Deep Inside The Thorns

Before the haze of my thoughts cloud your minds, let me take a moment to wish you all a Happy Valentine’s Day! My blog has been forced into an arranged marriage, and has later found some amazing love with Kavya Menon’s blog in the beautiful differences and the complementing characteristics that our blogs cherish… for this V-Day’s D-Day, and for the many to come!

Valentine’s Day – the very utterance of this word evokes a rosy picture in everyone’e head! Thanks to Director Kathir’s films and a host of songs, Valentine’s day has been reduced (or rather, blown up) to giving roses and teddy bears, fancy candle-lit dinners, essentially taking out someone on a date, and a ton of memes, sometimes with rated content, that speaks about the blisses and woes of being single and being committed… and not to mention the so-called ‘culture-guardians’ who… well, I’ll leave that to your knowledge!

If the greatest and the most global celebration of love has such a commercial connotation, it can’t be helped that the commercial elements have trickled down a bit to the very emotion of ‘love’ itself! Love’s intensity, I think, should be measured (if at all it needs to be, which, I think, is unnecessary!) as what you do for your loved one in comparison to what you would do you for yourself. However, it’s been defined to be compared to how well you fare against others in a materialistic race!

This brings us to two diverging-and-disturbing truths: Self-love has found its territorial borders being violated by self-centeredness and narcissism. Sustainability has met with its flurry of criticisms, and so has the idea of sustainability being a threat to commercialism. Well… if the recent Tamil Cinema, and marginally, the latest protests have enlightened us that there might be a commercial angle to every emotional move, then it calls for some introspection.. maybe not!!

Everybody is either Martin Luther King or Dom Cobb when it comes to dreams – we dream with an aspiration to make it real. It doesn’t matter if it comes within the scope of today’s reality, and we still dream, just like a child!

There is a point when the fears of the dark present, and the aspirations for a bright future begin their unfulfilled-yet-undying romance – the dream of hope! And as my blog-mate concluded, it might be a child’s dream… but a few dreams do happen, however far-fetched they may be! And are we all not children somewhere… to dream without limits!? To Dream of an ideal love!?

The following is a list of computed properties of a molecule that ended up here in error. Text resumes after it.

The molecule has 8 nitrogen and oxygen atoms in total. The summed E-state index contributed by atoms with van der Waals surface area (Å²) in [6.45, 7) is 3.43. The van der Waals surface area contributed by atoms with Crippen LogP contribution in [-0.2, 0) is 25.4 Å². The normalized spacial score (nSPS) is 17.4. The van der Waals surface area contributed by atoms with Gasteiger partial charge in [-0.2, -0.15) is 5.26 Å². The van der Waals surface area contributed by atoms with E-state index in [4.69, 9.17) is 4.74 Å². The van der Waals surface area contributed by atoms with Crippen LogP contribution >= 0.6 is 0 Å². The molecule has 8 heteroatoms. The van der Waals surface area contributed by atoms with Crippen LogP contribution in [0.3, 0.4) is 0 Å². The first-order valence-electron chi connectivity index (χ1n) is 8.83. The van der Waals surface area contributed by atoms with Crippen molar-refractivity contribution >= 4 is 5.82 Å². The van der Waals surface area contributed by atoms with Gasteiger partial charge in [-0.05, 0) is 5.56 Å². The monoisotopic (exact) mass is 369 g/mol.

This post is written for the ‘love theme’ contest by The Chennai Bloggers Club (www.chennaibloggers.in) in association with woodooz (http://www.woodooz.com/) and Indian Superheroes (http://indiansuperheroes.com/)

 

The Phenomenon called KV Anand

Though I’m not much of a movie-buff, I watch the very few movies I watch with an intensity that I might end up marrying the movie. I love giving attention to tiny details, the subtle elements of screenplay, the significance of placements of certain dialogues, and every element in the frame that will make it more meaningful!

(And this has made me a very very bad person for movie-dates – 86% because of the movie and the rest 14% because of the butter popcorn)

In all these days of watching many movies, I’ve seen things that stand out in terms of screenplay, inclusion of the subtle elements that make the movie more meaningful and give some informed viewers an inexplicable sense of satisfaction.

One such film-maker who stands out when it comes to this particular aspect is KV Anand. I do not know what to attribute his penchant for detail to – his science-background, or his stint as a photographer-cinematographer, or his plain genius.

Maybe my thing for photography, physics and world-history has caught my eye:

  1. In the song ‘Rettai Kadhire’ of Maatraan, there is a family photo that’s clicked. For any director who wants to show a photo clicked in the late ’80s, Kodak or Konica would have been the obvious choice. But KV Anand chose to show Zenit, which is a proper Russki brand.
  2. In Ko, when Jiiva adjust the camera’s settings, he bumps up the ISO to 6400, which enables the photographer shoot in low light, albeit with grains. It gives a more believable reason for the pics to have been shot in the dark.
  3. In Kanaa Kanden, Srikanth covers his paper in white phosphorous and soaks it in water, and when Prithviraj takes it out, it starts to light up. It’s surely a nice way to deceive someone, as white phosphorous catches fire if it contacts oxygen.

I can go on and on about the importance that KV Anand gives to accuracy (though there are some insane slip-offs like Jiiva riding his FZ-S on the front wheels to get the elevation for photographing the Naxals!). I hope his film-making with his thing for accuracy, and reintroducing old heroes as suave villains, and considers ditching Harris Jeyaraj who makes just one song memorable per movie!!